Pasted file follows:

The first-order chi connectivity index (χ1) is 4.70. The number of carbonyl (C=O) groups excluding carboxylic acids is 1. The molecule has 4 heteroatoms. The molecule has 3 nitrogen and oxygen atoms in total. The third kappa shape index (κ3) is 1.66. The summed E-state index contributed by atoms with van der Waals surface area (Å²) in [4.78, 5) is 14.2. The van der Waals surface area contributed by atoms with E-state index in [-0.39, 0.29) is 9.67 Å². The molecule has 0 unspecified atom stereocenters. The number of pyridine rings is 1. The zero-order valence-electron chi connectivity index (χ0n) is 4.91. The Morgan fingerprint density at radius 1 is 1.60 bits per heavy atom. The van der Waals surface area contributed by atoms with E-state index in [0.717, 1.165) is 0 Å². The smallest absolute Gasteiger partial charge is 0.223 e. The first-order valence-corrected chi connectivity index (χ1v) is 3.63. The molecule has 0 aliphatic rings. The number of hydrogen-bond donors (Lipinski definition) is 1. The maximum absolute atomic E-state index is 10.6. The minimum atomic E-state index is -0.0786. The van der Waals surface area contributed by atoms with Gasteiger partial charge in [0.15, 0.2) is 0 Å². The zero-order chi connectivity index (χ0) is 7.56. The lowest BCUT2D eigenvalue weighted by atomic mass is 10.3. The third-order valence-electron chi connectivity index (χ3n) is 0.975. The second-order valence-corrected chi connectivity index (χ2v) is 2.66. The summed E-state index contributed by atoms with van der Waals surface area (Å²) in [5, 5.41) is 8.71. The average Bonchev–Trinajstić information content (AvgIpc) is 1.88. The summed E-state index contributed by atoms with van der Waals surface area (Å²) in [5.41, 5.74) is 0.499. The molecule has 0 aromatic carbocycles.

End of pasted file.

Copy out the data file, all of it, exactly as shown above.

The first-order chi connectivity index (χ1) is 4.70. The number of carbonyl (C=O) groups excluding carboxylic acids is 1. The molecule has 4 heteroatoms. The molecule has 3 nitrogen and oxygen atoms in total. The third kappa shape index (κ3) is 1.66. The summed E-state index contributed by atoms with van der Waals surface area (Å²) in [4.78, 5) is 14.2. The van der Waals surface area contributed by atoms with E-state index in [-0.39, 0.29) is 9.67 Å². The molecule has 0 unspecified atom stereocenters. The number of pyridine rings is 1. The zero-order valence-electron chi connectivity index (χ0n) is 4.91. The Morgan fingerprint density at radius 1 is 1.60 bits per heavy atom. The van der Waals surface area contributed by atoms with E-state index in [0.717, 1.165) is 0 Å². The smallest absolute Gasteiger partial charge is 0.223 e. The first-order valence-corrected chi connectivity index (χ1v) is 3.63. The molecule has 0 aliphatic rings. The number of hydrogen-bond donors (Lipinski definition) is 1. The maximum absolute atomic E-state index is 10.6. The minimum atomic E-state index is -0.0786. The van der Waals surface area contributed by atoms with Gasteiger partial charge in [0.15, 0.2) is 0 Å². The zero-order chi connectivity index (χ0) is 7.56. The lowest BCUT2D eigenvalue weighted by atomic mass is 10.3. The third-order valence-electron chi connectivity index (χ3n) is 0.975. The second-order valence-corrected chi connectivity index (χ2v) is 2.66. The summed E-state index contributed by atoms with van der Waals surface area (Å²) in [5, 5.41) is 8.71. The average Bonchev–Trinajstić information content (AvgIpc) is 1.88. The summed E-state index contributed by atoms with van der Waals surface area (Å²) in [5.41, 5.74) is 0.499. The molecule has 0 aromatic carbocycles.